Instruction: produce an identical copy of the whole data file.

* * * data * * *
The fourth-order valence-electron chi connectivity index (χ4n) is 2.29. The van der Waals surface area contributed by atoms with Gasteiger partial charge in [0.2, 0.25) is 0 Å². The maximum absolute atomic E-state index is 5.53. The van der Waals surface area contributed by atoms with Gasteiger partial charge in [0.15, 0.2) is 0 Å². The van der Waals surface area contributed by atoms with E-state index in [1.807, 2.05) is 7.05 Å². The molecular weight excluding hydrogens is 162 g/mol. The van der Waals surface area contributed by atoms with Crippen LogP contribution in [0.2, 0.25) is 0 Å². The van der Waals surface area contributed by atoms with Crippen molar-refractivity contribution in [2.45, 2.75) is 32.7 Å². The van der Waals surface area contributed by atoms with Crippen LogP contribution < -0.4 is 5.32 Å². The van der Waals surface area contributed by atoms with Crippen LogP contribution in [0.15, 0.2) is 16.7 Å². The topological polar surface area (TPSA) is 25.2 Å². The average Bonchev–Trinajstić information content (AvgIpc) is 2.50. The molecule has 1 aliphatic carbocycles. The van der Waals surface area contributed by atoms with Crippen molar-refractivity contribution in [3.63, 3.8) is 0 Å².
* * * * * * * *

The fourth-order valence-electron chi connectivity index (χ4n) is 2.29. The van der Waals surface area contributed by atoms with Gasteiger partial charge in [0.2, 0.25) is 0 Å². The maximum absolute atomic E-state index is 5.53. The van der Waals surface area contributed by atoms with Gasteiger partial charge in [0.15, 0.2) is 0 Å². The van der Waals surface area contributed by atoms with E-state index in [1.807, 2.05) is 7.05 Å². The molecular weight excluding hydrogens is 162 g/mol. The van der Waals surface area contributed by atoms with Crippen LogP contribution in [0.2, 0.25) is 0 Å². The van der Waals surface area contributed by atoms with Crippen molar-refractivity contribution in [2.45, 2.75) is 32.7 Å². The van der Waals surface area contributed by atoms with Crippen LogP contribution < -0.4 is 5.32 Å². The van der Waals surface area contributed by atoms with Crippen LogP contribution in [0.15, 0.2) is 16.7 Å². The topological polar surface area (TPSA) is 25.2 Å². The average Bonchev–Trinajstić information content (AvgIpc) is 2.50. The molecule has 1 aliphatic carbocycles. The van der Waals surface area contributed by atoms with Crippen molar-refractivity contribution in [3.63, 3.8) is 0 Å².